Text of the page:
Writing about dictatorships, I have often noticed the overkill. (“Kill” is usually the right word, when it comes to dictatorships.) I should explain what I mean.
When the chavista regime in Venezuela wanted to arrest the mayor of Caracas at his office, they sent 120 agents — who broke glass as they went. (The mayor’s name was Antonio Ledezma.) Wouldn’t 110 have been enough? Maybe 90?
You get my point.
Recently, I interviewed Catalina Serrano, the wife of Andrés Felipe Arias, who is, in effect, a Colombian political prisoner. I wrote about his case here.
He has been there since late September. But he spent another period in detention in 2016. That lasted from August to November. He was then released on bail, and fitted with an ankle monitor.
Catalina, his wife, told me about the morning in August ’16 when U.S. marshals came to take him away. (This was the beginning of the extradition process.) The family had been living here for two years. Arias had been working; the kids had been going to school. They were waiting for an asylum hearing.
It was 7 in the morning when the marshals arrived. They banged on the door so hard, Catalina thought they would break it. There were seven or eight of them, and they had guns slung across their chests. While Catalina took the Arias children to another room, the marshals handcuffed Arias and took him away.
Ten minutes later, Catalina took the children out to the schoolbus. There were still several police cars outside. It was all very … strange.
Fine. But let me ask: Did there have to be seven or eight marshals? With their guns slung across their chests? Did the hour have to be 7 in the morning?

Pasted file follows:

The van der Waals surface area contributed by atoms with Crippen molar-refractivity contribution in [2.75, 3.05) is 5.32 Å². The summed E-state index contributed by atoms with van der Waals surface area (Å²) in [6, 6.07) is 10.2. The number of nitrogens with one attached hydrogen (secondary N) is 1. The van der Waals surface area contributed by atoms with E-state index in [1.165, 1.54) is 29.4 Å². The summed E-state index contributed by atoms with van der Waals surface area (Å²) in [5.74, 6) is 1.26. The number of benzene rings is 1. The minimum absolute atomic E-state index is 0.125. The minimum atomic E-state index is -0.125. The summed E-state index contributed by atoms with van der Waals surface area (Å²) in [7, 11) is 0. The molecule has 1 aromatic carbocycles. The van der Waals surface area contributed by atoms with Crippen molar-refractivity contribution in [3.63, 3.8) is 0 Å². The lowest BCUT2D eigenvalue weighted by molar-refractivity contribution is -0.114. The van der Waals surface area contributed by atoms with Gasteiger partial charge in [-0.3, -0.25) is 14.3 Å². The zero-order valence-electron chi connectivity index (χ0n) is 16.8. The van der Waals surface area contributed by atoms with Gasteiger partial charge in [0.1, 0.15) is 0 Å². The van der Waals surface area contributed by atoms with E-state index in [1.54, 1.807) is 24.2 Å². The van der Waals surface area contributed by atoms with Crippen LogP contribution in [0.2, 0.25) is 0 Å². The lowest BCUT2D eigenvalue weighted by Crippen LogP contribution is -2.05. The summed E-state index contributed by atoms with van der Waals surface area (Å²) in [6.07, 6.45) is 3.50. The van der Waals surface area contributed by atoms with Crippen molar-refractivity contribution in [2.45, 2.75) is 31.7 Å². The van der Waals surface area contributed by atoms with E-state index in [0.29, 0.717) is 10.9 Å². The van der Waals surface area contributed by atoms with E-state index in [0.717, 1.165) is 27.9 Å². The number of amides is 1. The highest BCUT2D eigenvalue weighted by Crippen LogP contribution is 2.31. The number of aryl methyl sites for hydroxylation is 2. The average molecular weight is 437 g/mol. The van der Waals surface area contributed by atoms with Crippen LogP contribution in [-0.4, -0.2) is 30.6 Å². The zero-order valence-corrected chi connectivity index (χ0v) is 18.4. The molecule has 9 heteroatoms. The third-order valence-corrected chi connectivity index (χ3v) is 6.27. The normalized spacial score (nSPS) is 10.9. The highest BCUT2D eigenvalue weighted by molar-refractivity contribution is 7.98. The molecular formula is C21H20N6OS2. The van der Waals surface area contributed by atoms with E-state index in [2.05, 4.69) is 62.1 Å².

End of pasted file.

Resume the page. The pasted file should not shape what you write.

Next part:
When Arias appeared in court, he was shackled both at the hands and at the ankles.
Fine. But listen: Arias is an intellectual and politico who has spent his life reading and writing books, basically. This is not an ISIS fighter. This is not Carlos the Jackal. He is not Bruce Lee.
What was he going to do, paralyze the courtroom by citing Say’s Law? (Arias is a classical-liberal economist, who earned his Ph.D. at UCLA.) Were the shackles around hands and ankles really necessary?
Were they meant to prevent him from doing harm to others or to humiliate him?
Last summer, the FBI conducted a pre-dawn raid on Paul Manafort’s home. (Manafort is the onetime Trump campaign manager who is caught up in the Russia scandal.) In dictatorships, raids are commonly pre-dawn. Do they have to be so here?
Maybe they do. I can imagine good reasons. And I always want the police, in a liberal democracy, to have overwhelming force. I don’t want there to be a fair fight between the fuzz and the criminals (even suspected criminals). I want there to be an unfair fight. I want policemen to be able to go home at night.
But again: If you could see Andrés Felipe Arias, you would know that this display, this use, of force is … strange. And when I see or hear about stuff like this, my libertarian juices flow.
You’ll be glad to know that an opponent has been found for Vladimir Putin — an opponent in the presidential election. (Don’t laugh. Too hard.) The real opponents, of course, have been jailed, exiled, killed, or otherwise sidelined.
The chosen opponent is a chick named Ksenia Sobchak, a reality-TV star known as “the Paris Hilton of Russia.” A hot tamale she is. Probably won’t win, though.
I’m reminded of the presidential election in the Palestinian Authority (!) which pitted Yasser Arafat, the incumbent, against an old lady known as “Umm Khalil.” She had umpteen grandchildren. Very sweet. In a squeaker, Arafat managed to pull it out …
In a previous Impromptus, I wrote of Che Guevara and his depradations. The Irish government had honored him with a postage stamp (of course).
What he was, was a boot stamping on the human face.
I mentioned, in that Impromptus, the work of Maria Werlau, whose website is Cuba Archive. She knows where the bodies are buried, literally. I said I thought her own father had fought alongside Guevara.
It’s true. Maria wrote to remind me that her father “fought the Batista regime under Che Guevara’s column in the Sierra Maestra in 1957.”
She has sketched her father’s story here. His name was Armando Cañizares Gamboa, a democrat and a freedom-lover. Two of his comrades-in-arms were his brothers, Francisco and Julio.
In time, however, they left Che, Fidel, and that army. They could see them for what they were.